Currently, the escalation of repression at City University has focused on suppressing protests against military recruiters. As the U.S. runs up against manpower shortages for its colonial occupation of Iraq, falling recruitment rates have led the Pentagon to seek to entice students to enlist in the military. At Bronx Community College, the Revolutionary Reconstruction Club managed to keep military recruiters off campus for an entire month last Spring, driving off Army, Marines, Air Force teams and then holding a united-front protest jointly endorsed by the Christian Club, the Muslim Club, the Cheerleading Club and faculty members.

At City College, however, three students and a staff worker were arrested last March for protesting the presence of military recruiters at CCNY. The administration came down particularly hard on the staff employee arrested, Carol Lang, who is still being victimized, now facing a second suspension in addition to loss of pay. Carol has joined in protests for Miguel and attended his trial, while CUNY Action to Defend Miguel Malo has joined in efforts in defense of Lang.

All Out December 13: Miguel Malo Must Not Go to Jail!

In the flood of letters that have been sent to Judge Catherine Bartlett asking that Miguel not be sentenced to prison, many have emphasized his struggle to improve education at Hostos and City University. One noted that in the Fall of 2001, shortly after his arrest, Miguel and another Hostos student were joint plaintiffs in a suit against the City of New York to recover $19 million that had been withheld from community colleges by the Giuliani administration. This cutback violated a law that had been enacted to ensure that community colleges didn’t get shortchanged in hardball budget negotiations.

As a result of that suit, Malo and Rivera v. Giuliani et al., roughly $11 million was restored. The Hostos PSC chairwoman issued a leaflet titled “Hostos Heroes” saying, “Miguel deserves our deepest gratitude, not jail time.” As one faculty member remarked, usually when someone gets millions of dollars for CUNY they name a building after them. But not in Miguel’s case.

Letters from faculty and staff on behalf of Miguel show an acute awareness of what sending him to prison would portend for CUNY. A retired professor of history wrote: “I have a vivid memory of intimidation of students in the 1950s, when I was enrolled in City College, now also part of CUNY. Dissent was viewd as treason then, at a time when presumed traitors, like the Rosenbergs, were actually executed. We are not at such a stage now, but I fear that Miguel Malo’s treatment could be an early sign of a similar danger.”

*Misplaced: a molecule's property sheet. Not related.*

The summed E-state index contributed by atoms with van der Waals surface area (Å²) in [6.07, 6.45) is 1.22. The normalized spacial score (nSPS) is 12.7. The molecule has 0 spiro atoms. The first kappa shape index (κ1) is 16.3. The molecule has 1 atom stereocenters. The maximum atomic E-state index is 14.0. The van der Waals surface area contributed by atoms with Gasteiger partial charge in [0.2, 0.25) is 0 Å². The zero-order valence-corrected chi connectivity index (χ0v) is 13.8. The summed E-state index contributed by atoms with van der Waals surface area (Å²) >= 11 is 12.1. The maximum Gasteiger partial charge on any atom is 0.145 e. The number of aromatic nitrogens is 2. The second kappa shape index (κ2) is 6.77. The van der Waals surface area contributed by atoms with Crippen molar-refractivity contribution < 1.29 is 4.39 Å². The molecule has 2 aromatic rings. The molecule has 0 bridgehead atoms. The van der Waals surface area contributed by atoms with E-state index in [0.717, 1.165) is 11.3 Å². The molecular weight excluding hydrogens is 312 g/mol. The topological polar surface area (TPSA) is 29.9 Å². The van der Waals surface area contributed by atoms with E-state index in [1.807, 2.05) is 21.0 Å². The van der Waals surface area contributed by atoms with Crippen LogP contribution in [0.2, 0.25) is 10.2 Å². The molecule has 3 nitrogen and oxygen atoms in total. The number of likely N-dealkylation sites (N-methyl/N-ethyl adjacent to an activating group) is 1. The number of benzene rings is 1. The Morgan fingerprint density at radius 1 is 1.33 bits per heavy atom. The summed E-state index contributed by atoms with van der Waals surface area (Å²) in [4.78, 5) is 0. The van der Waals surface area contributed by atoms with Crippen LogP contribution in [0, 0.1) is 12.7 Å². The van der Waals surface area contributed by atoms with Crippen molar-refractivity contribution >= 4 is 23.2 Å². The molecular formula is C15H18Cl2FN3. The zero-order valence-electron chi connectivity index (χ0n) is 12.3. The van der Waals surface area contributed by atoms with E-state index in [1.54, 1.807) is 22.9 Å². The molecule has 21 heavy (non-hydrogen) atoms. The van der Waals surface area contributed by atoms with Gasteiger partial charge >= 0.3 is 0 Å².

From Hostos College itself at least 20 letters were sent to the judge. One professor quoted Martin Niemöller, Martin Luther King Jr. and cited the case of Rosa Parks (“arrested, convicted and fined $10.00, plus $4.00 in court costs”). “I personally know Mr. Miguel Malo,” the professor wrote. “He is a gentle person who tried to express issues that others were not able to express for themselves.”

If Miguel Malo is sentenced to prison, there should be a storm of protest from students, faculty and staff of the City University, as well as from working people, immigrants and all defenders of democratic rights. The guilty verdict is already an outrage, a jail sentence would compound the injustice. CUNY should be shut down by mass action over such an abomination.

The CUNY Internationalist Clubs insist, along with many hundreds of others at the City University of New York, that Miguel Malo is innocent. Those who have committed a despicable crime are the CUNY administration, the Bronx District Attorney and the capitalist courts. They have given Miguel the same treatment they always give to those who fight injustice.

All out December 13 – Miguel Malo must not go to jail!

Revolution is the newspaper of City University of New York students from the CUNY Internationalist Clubs and the Revolutionary Reconstruction Club, for the program of Marx, Lenin and Trotsky, published in accord with the Internationalist Group, U.S. section of the League for the Fourth International

See also: The Frame-Up of Miguel Malo (Special Dossier December 2005) 

To contact the Internationalist Group and the League for the Fourth International, send e-mail to: